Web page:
I got to admit, I was very very excited when I finally discovered Timber, a tool that creates the ability to use Twig templates with WordPress. As a front-end developer, using Twig templates allows me to focus more on the HTML I need to create. It frees me from polluting my templates with random PHP functions, and I can create reusable template snippets that I can use in other projects. To put in another way, Twig allows me to abstract PHP and server-side code out of my HTML templates so that I can focus better on the markup I need to develop. I’m not scared of PHP – I just don’t want to think about it when I’m working on client-side markup.

Without Twig, here is the code you need to write to display an image:

$thumb_id = get_post_thumbnail_id($post->ID);
$url = wp_get_attachment_url($thumb_id);
<img src="<?php echo $url; ?>" alt="Thumbnail for <?php echo $post->post_title; ?>" />

And thats just for a thumbnail image. Imagine using this code to show a gallery of images, or if you had to use a srcset attribute to ensure the appropriate image gets loaded, given the user’s screen size.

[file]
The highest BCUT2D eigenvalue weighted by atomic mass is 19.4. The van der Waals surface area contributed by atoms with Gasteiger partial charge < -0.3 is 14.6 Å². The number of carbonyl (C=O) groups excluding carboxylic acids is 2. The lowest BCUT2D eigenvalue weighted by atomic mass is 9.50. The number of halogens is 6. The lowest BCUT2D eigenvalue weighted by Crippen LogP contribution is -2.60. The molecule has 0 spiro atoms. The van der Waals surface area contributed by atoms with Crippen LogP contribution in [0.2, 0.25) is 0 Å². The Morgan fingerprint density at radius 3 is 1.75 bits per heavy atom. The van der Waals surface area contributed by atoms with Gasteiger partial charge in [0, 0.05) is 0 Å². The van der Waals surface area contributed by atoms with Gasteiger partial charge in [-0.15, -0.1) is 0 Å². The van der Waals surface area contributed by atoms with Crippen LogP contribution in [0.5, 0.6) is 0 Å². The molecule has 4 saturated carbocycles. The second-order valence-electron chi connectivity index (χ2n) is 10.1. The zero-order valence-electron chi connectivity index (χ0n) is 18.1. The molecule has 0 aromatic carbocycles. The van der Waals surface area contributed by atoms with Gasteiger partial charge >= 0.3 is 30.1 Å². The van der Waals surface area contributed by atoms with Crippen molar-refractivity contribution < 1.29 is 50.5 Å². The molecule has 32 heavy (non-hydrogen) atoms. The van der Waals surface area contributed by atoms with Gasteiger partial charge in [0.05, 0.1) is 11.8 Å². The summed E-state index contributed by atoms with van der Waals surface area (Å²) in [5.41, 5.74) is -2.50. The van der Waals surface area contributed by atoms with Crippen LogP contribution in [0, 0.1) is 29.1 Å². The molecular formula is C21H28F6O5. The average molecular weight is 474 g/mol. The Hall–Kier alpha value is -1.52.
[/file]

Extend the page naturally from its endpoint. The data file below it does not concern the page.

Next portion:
With Timber, that code now looks like:

<img src="{{post.thumbnail.src}}" alt="Thumbnail for {{ post.title }}" />

Much cleaner and concise, yes? Ref: https://www.upstatement.com/timber/#object-oriented-posts-etc

Getting Started

Getting started with Timber was way easy. I followed the steps in “Setup” tutorial with no problem – I love tools that come with clear and unambiguous instructions.

The first time I installed Timber, I installed the plugin found on WordPress.org, Then I downloaded the Timber starter theme so I could begin to play with the templates. No other configuration was necessary.

Useful Links

Next Step

Next Step is to invite NPM and Gulp into our theme and start compiling our styles with SASS!